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Police: Rialto Fire Paramedics Cited Nonexistent COVID Law When They Refused To Help Man Suffering Heart Attack Inside Facility

RIALTO (CBSLA) — A pair of paramedics have been placed on leave after claiming they could not enter a facility help a man suffering a heart attack for fear of contracting COVID-19.

rialto paramedics
(credit: CBS)

The incident happened last month at Rialto Post Acute Care Center. Body cam video shows a Rialto police officer dispatched to the facility found two Rialto Fire paramedics hovering at the entrance, refusing to go inside to help a 56-year-old man who had just suffered a massive heart attack.

Nurses were "distraught…pleading for help," the police officer wrote in his report on the incident. "Fire personnel insisted on the patient being brought to them outside before they began life saving efforts and made no effort to assist me."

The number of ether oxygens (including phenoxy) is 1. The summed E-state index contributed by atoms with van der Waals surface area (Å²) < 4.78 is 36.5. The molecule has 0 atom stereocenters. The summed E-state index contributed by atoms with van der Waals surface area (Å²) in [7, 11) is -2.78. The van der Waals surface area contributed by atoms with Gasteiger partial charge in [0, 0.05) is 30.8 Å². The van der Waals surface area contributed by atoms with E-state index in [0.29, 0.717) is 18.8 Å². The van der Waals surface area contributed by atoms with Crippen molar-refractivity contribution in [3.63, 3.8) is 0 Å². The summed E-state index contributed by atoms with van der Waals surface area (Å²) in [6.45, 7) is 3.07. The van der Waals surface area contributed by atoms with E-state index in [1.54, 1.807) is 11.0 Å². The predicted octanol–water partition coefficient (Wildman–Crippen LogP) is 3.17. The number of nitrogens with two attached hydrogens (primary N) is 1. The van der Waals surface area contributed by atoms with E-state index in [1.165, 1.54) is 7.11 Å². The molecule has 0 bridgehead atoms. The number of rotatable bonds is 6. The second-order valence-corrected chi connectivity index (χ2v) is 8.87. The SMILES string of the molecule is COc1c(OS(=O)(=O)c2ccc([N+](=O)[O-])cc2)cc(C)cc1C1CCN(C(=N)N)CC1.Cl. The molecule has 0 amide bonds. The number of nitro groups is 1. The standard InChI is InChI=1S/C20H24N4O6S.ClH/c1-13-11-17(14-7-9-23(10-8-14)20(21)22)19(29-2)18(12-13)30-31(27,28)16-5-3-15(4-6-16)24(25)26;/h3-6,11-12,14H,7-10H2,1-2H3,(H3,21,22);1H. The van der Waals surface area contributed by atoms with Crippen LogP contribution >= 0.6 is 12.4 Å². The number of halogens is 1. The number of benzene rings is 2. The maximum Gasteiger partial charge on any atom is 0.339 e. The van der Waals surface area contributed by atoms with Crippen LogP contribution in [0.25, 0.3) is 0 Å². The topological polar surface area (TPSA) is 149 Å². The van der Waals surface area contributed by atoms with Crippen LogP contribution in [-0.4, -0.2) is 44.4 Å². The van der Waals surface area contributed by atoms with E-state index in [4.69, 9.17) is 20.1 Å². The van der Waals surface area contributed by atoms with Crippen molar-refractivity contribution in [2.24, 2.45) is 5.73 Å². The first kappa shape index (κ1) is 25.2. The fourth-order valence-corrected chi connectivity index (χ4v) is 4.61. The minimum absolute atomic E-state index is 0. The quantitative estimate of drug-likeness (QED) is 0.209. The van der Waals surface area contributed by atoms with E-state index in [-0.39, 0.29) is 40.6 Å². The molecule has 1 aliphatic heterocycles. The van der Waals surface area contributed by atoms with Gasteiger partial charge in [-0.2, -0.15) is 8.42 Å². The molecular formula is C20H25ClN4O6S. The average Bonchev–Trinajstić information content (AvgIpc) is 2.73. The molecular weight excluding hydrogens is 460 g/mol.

The officer had to push the bed, which did not have wheels, outside before the paramedics would help him. The patient did not survive.

The paramedics had cited a state law prevented them from going inside due to the risk of COVID-19, but there is no statewide regulation preventing paramedics from entering care facilities. However, there is an outdated memo from April of 2020 advising first-responders to minimize their exposure to the virus.

Deputy Mayor Ed Scott said he was shocked to learn what happened.

"I frankly was appalled. It's just horrific to think that your last moments, the help you needed, might not be there," Scott said. "Our officer frankly deserves a medal for going in, and getting the patient out."

The paramedics, who have not been identified, have been placed on leave during the investigation.

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